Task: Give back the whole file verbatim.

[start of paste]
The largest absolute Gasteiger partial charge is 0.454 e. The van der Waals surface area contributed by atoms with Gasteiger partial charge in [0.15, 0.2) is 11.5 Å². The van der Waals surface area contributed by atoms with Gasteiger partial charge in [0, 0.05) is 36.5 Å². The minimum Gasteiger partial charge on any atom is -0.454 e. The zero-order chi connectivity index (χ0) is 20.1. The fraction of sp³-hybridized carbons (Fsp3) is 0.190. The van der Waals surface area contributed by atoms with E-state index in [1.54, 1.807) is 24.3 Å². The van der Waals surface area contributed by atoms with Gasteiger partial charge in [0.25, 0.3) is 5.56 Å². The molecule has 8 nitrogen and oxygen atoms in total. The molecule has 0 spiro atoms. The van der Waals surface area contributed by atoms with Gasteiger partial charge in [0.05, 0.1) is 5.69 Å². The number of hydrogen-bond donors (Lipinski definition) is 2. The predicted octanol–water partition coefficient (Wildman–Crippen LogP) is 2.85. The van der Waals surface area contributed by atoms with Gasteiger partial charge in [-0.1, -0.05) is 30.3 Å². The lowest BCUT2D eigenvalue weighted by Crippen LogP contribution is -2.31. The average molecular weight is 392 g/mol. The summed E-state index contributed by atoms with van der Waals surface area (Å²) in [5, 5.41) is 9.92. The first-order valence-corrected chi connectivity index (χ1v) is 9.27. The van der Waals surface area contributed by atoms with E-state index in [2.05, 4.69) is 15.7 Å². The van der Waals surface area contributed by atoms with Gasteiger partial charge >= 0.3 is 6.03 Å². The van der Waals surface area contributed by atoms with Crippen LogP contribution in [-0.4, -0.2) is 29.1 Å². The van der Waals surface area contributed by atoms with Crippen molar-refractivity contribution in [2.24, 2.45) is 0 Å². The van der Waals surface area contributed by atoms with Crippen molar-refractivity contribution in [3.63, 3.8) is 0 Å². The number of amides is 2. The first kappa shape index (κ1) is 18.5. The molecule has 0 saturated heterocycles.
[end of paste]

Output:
The largest absolute Gasteiger partial charge is 0.454 e. The van der Waals surface area contributed by atoms with Gasteiger partial charge in [0.15, 0.2) is 11.5 Å². The van der Waals surface area contributed by atoms with Gasteiger partial charge in [0, 0.05) is 36.5 Å². The minimum Gasteiger partial charge on any atom is -0.454 e. The zero-order chi connectivity index (χ0) is 20.1. The fraction of sp³-hybridized carbons (Fsp3) is 0.190. The van der Waals surface area contributed by atoms with E-state index in [1.54, 1.807) is 24.3 Å². The van der Waals surface area contributed by atoms with Gasteiger partial charge in [0.25, 0.3) is 5.56 Å². The molecule has 8 nitrogen and oxygen atoms in total. The molecule has 0 spiro atoms. The van der Waals surface area contributed by atoms with Gasteiger partial charge in [0.05, 0.1) is 5.69 Å². The number of hydrogen-bond donors (Lipinski definition) is 2. The predicted octanol–water partition coefficient (Wildman–Crippen LogP) is 2.85. The van der Waals surface area contributed by atoms with Gasteiger partial charge in [-0.1, -0.05) is 30.3 Å². The lowest BCUT2D eigenvalue weighted by Crippen LogP contribution is -2.31. The average molecular weight is 392 g/mol. The summed E-state index contributed by atoms with van der Waals surface area (Å²) in [5, 5.41) is 9.92. The first-order valence-corrected chi connectivity index (χ1v) is 9.27. The van der Waals surface area contributed by atoms with E-state index in [2.05, 4.69) is 15.7 Å². The van der Waals surface area contributed by atoms with Gasteiger partial charge >= 0.3 is 6.03 Å². The van der Waals surface area contributed by atoms with Crippen LogP contribution in [-0.4, -0.2) is 29.1 Å². The van der Waals surface area contributed by atoms with Crippen molar-refractivity contribution in [2.24, 2.45) is 0 Å². The van der Waals surface area contributed by atoms with Crippen molar-refractivity contribution in [3.63, 3.8) is 0 Å². The number of amides is 2. The first kappa shape index (κ1) is 18.5. The molecule has 0 saturated heterocycles.